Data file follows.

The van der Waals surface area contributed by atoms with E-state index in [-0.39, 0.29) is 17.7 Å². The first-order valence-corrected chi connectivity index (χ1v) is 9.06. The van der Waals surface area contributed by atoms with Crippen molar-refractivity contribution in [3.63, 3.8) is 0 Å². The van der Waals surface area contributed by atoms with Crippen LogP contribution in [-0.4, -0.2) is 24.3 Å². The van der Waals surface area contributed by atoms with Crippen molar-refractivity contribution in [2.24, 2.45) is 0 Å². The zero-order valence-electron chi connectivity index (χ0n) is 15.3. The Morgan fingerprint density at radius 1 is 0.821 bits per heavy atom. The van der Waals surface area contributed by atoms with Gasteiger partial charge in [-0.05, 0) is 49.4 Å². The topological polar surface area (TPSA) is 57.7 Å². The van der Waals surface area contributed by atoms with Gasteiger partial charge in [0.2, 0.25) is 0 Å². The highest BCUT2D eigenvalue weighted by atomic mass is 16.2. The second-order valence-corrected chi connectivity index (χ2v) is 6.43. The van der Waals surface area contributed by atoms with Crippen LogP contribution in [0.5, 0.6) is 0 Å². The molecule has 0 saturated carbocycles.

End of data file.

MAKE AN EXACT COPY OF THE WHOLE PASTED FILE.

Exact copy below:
The van der Waals surface area contributed by atoms with E-state index in [-0.39, 0.29) is 17.7 Å². The first-order valence-corrected chi connectivity index (χ1v) is 9.06. The van der Waals surface area contributed by atoms with Crippen molar-refractivity contribution in [3.63, 3.8) is 0 Å². The van der Waals surface area contributed by atoms with Crippen LogP contribution in [-0.4, -0.2) is 24.3 Å². The van der Waals surface area contributed by atoms with Crippen molar-refractivity contribution in [2.24, 2.45) is 0 Å². The zero-order valence-electron chi connectivity index (χ0n) is 15.3. The Morgan fingerprint density at radius 1 is 0.821 bits per heavy atom. The van der Waals surface area contributed by atoms with Gasteiger partial charge in [-0.05, 0) is 49.4 Å². The topological polar surface area (TPSA) is 57.7 Å². The van der Waals surface area contributed by atoms with Gasteiger partial charge in [0.2, 0.25) is 0 Å². The highest BCUT2D eigenvalue weighted by atomic mass is 16.2. The second-order valence-corrected chi connectivity index (χ2v) is 6.43. The van der Waals surface area contributed by atoms with Crippen LogP contribution in [0.5, 0.6) is 0 Å². The molecule has 0 saturated carbocycles.